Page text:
"Last week was a tough week of racing for our girls,'' said McCabe. "I am extremely proud of how they bounced back. Their response to last week and resiliency as a team is what stands out the most.''
Gunsiorowski said that being the underdog took a lot of pressure off the team.
"We knew that since we were now the underdogs we could go out and have fun, and run without any pressure '' said Gunsiorowski. "We all ran our hardest and believed in each other.''
Hollis, who was undefeated in her first season of XC before the injury, wasn't surprised that her teammates proved everyone wrong.
"I knew they could still do it, and I couldn't be happier,'' said Hollis, who is the ultimate team first athlete. "It's bittersweet because I obviously wish I could have been out there running with my team, but I knew if they ran with their hearts they could win. All the girls on the team have worked so hard for this for so long, and I'm so proud of them for the way they all ran for each other to win this.''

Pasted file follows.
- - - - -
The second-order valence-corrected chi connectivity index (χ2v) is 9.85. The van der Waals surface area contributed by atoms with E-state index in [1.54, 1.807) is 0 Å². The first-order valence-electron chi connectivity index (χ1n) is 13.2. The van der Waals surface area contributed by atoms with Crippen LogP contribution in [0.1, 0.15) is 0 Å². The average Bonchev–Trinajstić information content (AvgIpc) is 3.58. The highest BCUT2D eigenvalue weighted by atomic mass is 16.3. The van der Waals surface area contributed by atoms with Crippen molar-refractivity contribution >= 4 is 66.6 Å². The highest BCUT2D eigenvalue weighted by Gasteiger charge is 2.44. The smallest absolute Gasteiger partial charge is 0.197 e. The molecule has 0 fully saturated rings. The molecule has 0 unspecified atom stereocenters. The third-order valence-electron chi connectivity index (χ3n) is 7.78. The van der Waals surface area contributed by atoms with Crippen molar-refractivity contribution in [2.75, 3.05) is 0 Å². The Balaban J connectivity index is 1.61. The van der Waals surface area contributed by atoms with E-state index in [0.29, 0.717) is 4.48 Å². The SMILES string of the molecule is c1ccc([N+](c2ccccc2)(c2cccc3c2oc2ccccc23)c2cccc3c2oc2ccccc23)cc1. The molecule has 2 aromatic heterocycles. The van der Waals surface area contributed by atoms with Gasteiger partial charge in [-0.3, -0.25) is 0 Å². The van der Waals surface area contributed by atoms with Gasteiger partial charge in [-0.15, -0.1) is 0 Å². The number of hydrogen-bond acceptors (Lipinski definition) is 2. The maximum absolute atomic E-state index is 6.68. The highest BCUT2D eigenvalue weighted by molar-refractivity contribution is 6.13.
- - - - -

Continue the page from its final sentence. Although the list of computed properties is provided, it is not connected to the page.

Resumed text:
CATCH ME IF YOU CAN
Emma Zawatski is no different than most distance runners. When you find a race plan/strategy that works best for you, you stick with it.
For Zawatski, she likes to charge out to the lead and take the race by the throat and dare the rest of the field to try to catch her.
That formula worked for her last week when she won the State Group 4 title, so she followed that blueprint to perfection again on Saturday, and it paid off with the second M of C title of her career.
After a 6:15 first mile, Zawatski, who was leading by a few yards, broke away from the field as she charged down the path that leads to the bowl.
Zawatski, who put the race away by hammering through the bowl on her way to a race-changing 5:58 second mile, took a quick look back as she climbed out of the bowl and didn't see anyone as her lead had increased to 17 seconds over Hausman and Olivia Murray NJ of Pingry.